“Not many people remember that PL also had a second team in AT9. AT9 had a qualifier stage before the main tournament that didn’t have full broadcasting coverage. Through spying, we saw that PL-B had two qualifier setups that they favoured and we gave their opponents hard counters. There’s a video of the match with the alliance that beat them getting pretty excited as they won.”
“PL’s second team was likely more kosher by today’s standards than the Hydra-Outbreak relationship was, although they were both within the AT9 rules. The PL B-team had experienced leadership in Gobbins and probably wouldn’t have needed help from the main team outside of testing. For Outbreak it was their first tournament and we were more integrated with them as they didn’t have any experience.”
AT8&9 were probably the height of shenanigans and straight out match-fixing, and it is wrong to believe that PL and HYDRA were the only ones having a crack at it. C02 and Boars attempted to match fix back in one of the group stages of this era but were countered by the match-fixing of Outbreak. and RAZOR so it was impossible for them to advance anyway. This led to their match being a 10 minute Conga as they were both screwed no matter the outcome of the match. Looking back now, Outbreak vs. HYDRA may just have been the final, most visible straw that broke the Camel’s back which led to CCPs intervention into a previously celebrated and very “EVE” part of the tournament scene. It probably didn’t help that CCP had pinged all of Tranquility to tune into the final match, which pushed the stream viewership up to around 15k for what should have been an amazing final display of skill and spaceship explosions but was instead a complete farce. You can see the reaction of Zara (Outbreak. Captain), Garmon and Shamis of CCPs pre-AT10, AT9 final fiasco reaction ruling here.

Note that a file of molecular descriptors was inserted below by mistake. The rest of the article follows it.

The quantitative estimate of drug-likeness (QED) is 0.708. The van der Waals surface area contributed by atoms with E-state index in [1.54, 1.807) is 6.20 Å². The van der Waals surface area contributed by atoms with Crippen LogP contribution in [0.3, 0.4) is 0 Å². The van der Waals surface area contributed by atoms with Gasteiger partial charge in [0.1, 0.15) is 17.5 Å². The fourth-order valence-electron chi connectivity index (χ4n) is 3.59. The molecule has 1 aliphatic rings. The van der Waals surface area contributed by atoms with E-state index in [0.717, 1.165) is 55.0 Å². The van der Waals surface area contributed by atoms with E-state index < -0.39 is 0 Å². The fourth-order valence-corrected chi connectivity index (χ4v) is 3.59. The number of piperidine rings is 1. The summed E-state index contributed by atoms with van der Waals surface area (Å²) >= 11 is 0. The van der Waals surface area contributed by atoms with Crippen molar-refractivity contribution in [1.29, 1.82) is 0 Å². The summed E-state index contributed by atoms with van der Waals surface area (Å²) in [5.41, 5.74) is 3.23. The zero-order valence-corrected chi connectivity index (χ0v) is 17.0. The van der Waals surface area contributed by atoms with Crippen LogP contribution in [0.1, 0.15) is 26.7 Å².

Outbreak vs. HYDRA may just have been the final, most visible straw that broke the Camel’s back which led to CCPs intervention
Speaking more broadly, B-Teams in any tournament scene is tricky business. Generally, if you have a social group who is very into the tournament and very competent, they will attract other pilots who are very interested. Having enough pilots to in-house test for the tournament means you have at least enough pilots to field two teams, which means that if you only focus on fielding your absolute best on match day, many people who put in a lot of time and effort will not get the opportunity to fly in the main tournament, even if they are far better than the average pilot from a lesser alliance. Where this gets tricky however is if those two teams collude to get an unfair advantage, effectively working as one team with two shots to win the tournament as we saw with Warlords of the Deep (read: HYDRA) and The Camel Empire in ATXIII.
The topic of tournament metagaming and rule-bending is a series in itself, so I’ll leave it at that (for now), but hopefully it provides some reasonable context for this time period in EVE Online and Tournament play.